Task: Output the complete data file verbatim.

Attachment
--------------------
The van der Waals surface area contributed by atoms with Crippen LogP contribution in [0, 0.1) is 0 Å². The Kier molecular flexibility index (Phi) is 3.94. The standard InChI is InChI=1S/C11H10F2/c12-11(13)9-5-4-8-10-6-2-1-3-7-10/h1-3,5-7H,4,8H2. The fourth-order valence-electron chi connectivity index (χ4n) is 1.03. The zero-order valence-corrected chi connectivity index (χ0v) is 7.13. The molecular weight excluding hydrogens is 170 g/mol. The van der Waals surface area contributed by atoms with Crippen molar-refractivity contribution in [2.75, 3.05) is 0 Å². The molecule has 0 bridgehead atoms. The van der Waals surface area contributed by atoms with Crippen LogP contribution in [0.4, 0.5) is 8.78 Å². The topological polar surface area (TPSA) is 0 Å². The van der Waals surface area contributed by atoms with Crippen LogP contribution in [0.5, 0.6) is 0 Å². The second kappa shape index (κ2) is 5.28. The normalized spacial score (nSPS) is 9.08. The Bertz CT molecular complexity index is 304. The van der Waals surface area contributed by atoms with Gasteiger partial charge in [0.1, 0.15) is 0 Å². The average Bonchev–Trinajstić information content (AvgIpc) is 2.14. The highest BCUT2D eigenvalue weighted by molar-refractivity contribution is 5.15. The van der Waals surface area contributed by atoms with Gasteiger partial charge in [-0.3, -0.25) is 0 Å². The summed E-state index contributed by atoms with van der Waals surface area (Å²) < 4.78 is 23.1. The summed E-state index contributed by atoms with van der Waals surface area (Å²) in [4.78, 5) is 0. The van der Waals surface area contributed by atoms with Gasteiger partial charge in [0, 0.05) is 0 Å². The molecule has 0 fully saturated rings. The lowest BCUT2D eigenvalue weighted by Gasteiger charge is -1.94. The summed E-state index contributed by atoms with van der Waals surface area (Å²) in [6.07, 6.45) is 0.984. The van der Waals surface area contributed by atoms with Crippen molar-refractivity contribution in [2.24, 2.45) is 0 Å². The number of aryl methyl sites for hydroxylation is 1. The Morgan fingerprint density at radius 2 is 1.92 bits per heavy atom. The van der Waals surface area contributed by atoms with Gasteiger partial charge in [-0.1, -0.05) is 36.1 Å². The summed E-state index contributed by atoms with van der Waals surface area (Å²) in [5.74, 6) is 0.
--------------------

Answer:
The van der Waals surface area contributed by atoms with Crippen LogP contribution in [0, 0.1) is 0 Å². The Kier molecular flexibility index (Phi) is 3.94. The standard InChI is InChI=1S/C11H10F2/c12-11(13)9-5-4-8-10-6-2-1-3-7-10/h1-3,5-7H,4,8H2. The fourth-order valence-electron chi connectivity index (χ4n) is 1.03. The zero-order valence-corrected chi connectivity index (χ0v) is 7.13. The molecular weight excluding hydrogens is 170 g/mol. The van der Waals surface area contributed by atoms with Crippen molar-refractivity contribution in [2.75, 3.05) is 0 Å². The molecule has 0 bridgehead atoms. The van der Waals surface area contributed by atoms with Crippen LogP contribution in [0.4, 0.5) is 8.78 Å². The topological polar surface area (TPSA) is 0 Å². The van der Waals surface area contributed by atoms with Crippen LogP contribution in [0.5, 0.6) is 0 Å². The second kappa shape index (κ2) is 5.28. The normalized spacial score (nSPS) is 9.08. The Bertz CT molecular complexity index is 304. The van der Waals surface area contributed by atoms with Gasteiger partial charge in [0.1, 0.15) is 0 Å². The average Bonchev–Trinajstić information content (AvgIpc) is 2.14. The highest BCUT2D eigenvalue weighted by molar-refractivity contribution is 5.15. The van der Waals surface area contributed by atoms with Gasteiger partial charge in [-0.3, -0.25) is 0 Å². The summed E-state index contributed by atoms with van der Waals surface area (Å²) < 4.78 is 23.1. The summed E-state index contributed by atoms with van der Waals surface area (Å²) in [4.78, 5) is 0. The van der Waals surface area contributed by atoms with Gasteiger partial charge in [0, 0.05) is 0 Å². The molecule has 0 fully saturated rings. The lowest BCUT2D eigenvalue weighted by Gasteiger charge is -1.94. The summed E-state index contributed by atoms with van der Waals surface area (Å²) in [6.07, 6.45) is 0.984. The van der Waals surface area contributed by atoms with Crippen molar-refractivity contribution in [2.24, 2.45) is 0 Å². The number of aryl methyl sites for hydroxylation is 1. The Morgan fingerprint density at radius 2 is 1.92 bits per heavy atom. The van der Waals surface area contributed by atoms with Gasteiger partial charge in [-0.1, -0.05) is 36.1 Å². The summed E-state index contributed by atoms with van der Waals surface area (Å²) in [5.74, 6) is 0.